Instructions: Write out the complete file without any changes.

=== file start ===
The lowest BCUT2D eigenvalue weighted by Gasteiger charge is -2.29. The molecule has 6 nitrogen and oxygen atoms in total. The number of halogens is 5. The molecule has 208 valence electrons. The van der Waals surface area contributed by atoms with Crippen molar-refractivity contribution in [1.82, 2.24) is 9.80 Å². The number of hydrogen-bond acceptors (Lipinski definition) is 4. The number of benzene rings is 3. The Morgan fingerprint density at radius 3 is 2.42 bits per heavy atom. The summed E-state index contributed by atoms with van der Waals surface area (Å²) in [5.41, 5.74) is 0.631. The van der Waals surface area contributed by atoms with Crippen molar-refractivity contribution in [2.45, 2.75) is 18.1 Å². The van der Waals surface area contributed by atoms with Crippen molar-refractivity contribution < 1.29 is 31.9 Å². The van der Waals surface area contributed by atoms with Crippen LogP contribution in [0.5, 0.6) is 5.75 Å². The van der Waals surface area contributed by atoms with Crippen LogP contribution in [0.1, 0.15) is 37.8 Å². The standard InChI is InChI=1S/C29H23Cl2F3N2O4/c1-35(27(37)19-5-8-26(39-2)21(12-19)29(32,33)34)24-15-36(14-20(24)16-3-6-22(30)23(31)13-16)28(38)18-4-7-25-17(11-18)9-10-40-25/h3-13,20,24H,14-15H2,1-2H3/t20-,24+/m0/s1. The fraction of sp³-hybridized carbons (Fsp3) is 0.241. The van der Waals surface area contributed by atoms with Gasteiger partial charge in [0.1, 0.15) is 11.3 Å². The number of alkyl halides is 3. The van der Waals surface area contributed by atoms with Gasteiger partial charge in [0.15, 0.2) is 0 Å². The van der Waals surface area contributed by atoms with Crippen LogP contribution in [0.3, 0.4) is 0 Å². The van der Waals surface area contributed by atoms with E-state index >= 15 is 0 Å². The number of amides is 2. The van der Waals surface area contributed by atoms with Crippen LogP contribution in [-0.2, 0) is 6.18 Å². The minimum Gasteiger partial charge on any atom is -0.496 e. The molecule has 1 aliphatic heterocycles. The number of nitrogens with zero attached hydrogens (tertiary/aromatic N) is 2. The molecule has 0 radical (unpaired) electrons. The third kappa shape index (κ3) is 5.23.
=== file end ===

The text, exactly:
The lowest BCUT2D eigenvalue weighted by Gasteiger charge is -2.29. The molecule has 6 nitrogen and oxygen atoms in total. The number of halogens is 5. The molecule has 208 valence electrons. The van der Waals surface area contributed by atoms with Crippen molar-refractivity contribution in [1.82, 2.24) is 9.80 Å². The number of hydrogen-bond acceptors (Lipinski definition) is 4. The number of benzene rings is 3. The Morgan fingerprint density at radius 3 is 2.42 bits per heavy atom. The summed E-state index contributed by atoms with van der Waals surface area (Å²) in [5.41, 5.74) is 0.631. The van der Waals surface area contributed by atoms with Crippen molar-refractivity contribution in [2.45, 2.75) is 18.1 Å². The van der Waals surface area contributed by atoms with Crippen molar-refractivity contribution < 1.29 is 31.9 Å². The van der Waals surface area contributed by atoms with Crippen LogP contribution in [0.5, 0.6) is 5.75 Å². The van der Waals surface area contributed by atoms with Crippen LogP contribution in [0.1, 0.15) is 37.8 Å². The standard InChI is InChI=1S/C29H23Cl2F3N2O4/c1-35(27(37)19-5-8-26(39-2)21(12-19)29(32,33)34)24-15-36(14-20(24)16-3-6-22(30)23(31)13-16)28(38)18-4-7-25-17(11-18)9-10-40-25/h3-13,20,24H,14-15H2,1-2H3/t20-,24+/m0/s1. The fraction of sp³-hybridized carbons (Fsp3) is 0.241. The van der Waals surface area contributed by atoms with Gasteiger partial charge in [0.1, 0.15) is 11.3 Å². The number of alkyl halides is 3. The van der Waals surface area contributed by atoms with Gasteiger partial charge in [0.15, 0.2) is 0 Å². The van der Waals surface area contributed by atoms with Crippen LogP contribution in [0.3, 0.4) is 0 Å². The van der Waals surface area contributed by atoms with E-state index >= 15 is 0 Å². The number of amides is 2. The van der Waals surface area contributed by atoms with Crippen LogP contribution in [-0.2, 0) is 6.18 Å². The minimum Gasteiger partial charge on any atom is -0.496 e. The molecule has 1 aliphatic heterocycles. The number of nitrogens with zero attached hydrogens (tertiary/aromatic N) is 2. The molecule has 0 radical (unpaired) electrons. The third kappa shape index (κ3) is 5.23.